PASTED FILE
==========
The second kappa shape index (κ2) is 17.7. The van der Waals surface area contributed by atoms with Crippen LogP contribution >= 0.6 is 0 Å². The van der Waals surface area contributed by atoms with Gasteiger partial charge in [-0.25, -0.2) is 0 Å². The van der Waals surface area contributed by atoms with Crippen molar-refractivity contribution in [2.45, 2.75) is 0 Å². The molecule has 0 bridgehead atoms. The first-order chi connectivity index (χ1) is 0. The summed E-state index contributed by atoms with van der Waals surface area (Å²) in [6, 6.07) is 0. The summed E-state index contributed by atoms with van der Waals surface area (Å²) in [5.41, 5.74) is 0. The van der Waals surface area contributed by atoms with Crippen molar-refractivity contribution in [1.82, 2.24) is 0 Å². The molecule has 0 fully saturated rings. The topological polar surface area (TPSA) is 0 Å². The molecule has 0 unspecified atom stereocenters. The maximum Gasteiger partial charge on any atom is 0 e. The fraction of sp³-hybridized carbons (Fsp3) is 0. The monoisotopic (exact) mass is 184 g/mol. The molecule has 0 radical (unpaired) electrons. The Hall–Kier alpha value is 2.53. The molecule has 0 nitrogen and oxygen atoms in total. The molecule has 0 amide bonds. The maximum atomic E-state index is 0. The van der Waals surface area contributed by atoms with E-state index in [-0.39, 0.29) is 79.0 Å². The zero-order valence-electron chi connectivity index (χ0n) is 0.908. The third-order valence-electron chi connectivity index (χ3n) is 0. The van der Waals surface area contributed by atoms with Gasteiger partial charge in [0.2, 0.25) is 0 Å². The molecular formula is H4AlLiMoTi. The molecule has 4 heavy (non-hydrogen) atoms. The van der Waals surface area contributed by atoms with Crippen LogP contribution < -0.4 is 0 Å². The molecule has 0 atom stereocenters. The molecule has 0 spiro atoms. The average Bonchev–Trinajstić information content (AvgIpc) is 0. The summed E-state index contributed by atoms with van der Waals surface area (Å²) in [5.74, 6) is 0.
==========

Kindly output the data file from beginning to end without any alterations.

The second kappa shape index (κ2) is 17.7. The van der Waals surface area contributed by atoms with Crippen LogP contribution >= 0.6 is 0 Å². The van der Waals surface area contributed by atoms with Gasteiger partial charge in [-0.25, -0.2) is 0 Å². The van der Waals surface area contributed by atoms with Crippen molar-refractivity contribution in [2.45, 2.75) is 0 Å². The molecule has 0 bridgehead atoms. The first-order chi connectivity index (χ1) is 0. The summed E-state index contributed by atoms with van der Waals surface area (Å²) in [6, 6.07) is 0. The summed E-state index contributed by atoms with van der Waals surface area (Å²) in [5.41, 5.74) is 0. The van der Waals surface area contributed by atoms with Crippen molar-refractivity contribution in [1.82, 2.24) is 0 Å². The molecule has 0 fully saturated rings. The topological polar surface area (TPSA) is 0 Å². The molecule has 0 unspecified atom stereocenters. The maximum Gasteiger partial charge on any atom is 0 e. The fraction of sp³-hybridized carbons (Fsp3) is 0. The monoisotopic (exact) mass is 184 g/mol. The molecule has 0 radical (unpaired) electrons. The Hall–Kier alpha value is 2.53. The molecule has 0 nitrogen and oxygen atoms in total. The molecule has 0 amide bonds. The maximum atomic E-state index is 0. The van der Waals surface area contributed by atoms with E-state index in [-0.39, 0.29) is 79.0 Å². The zero-order valence-electron chi connectivity index (χ0n) is 0.908. The third-order valence-electron chi connectivity index (χ3n) is 0. The van der Waals surface area contributed by atoms with Gasteiger partial charge in [0.2, 0.25) is 0 Å². The molecular formula is H4AlLiMoTi. The molecule has 4 heavy (non-hydrogen) atoms. The van der Waals surface area contributed by atoms with Crippen LogP contribution < -0.4 is 0 Å². The molecule has 0 atom stereocenters. The molecule has 0 spiro atoms. The average Bonchev–Trinajstić information content (AvgIpc) is 0. The summed E-state index contributed by atoms with van der Waals surface area (Å²) in [5.74, 6) is 0.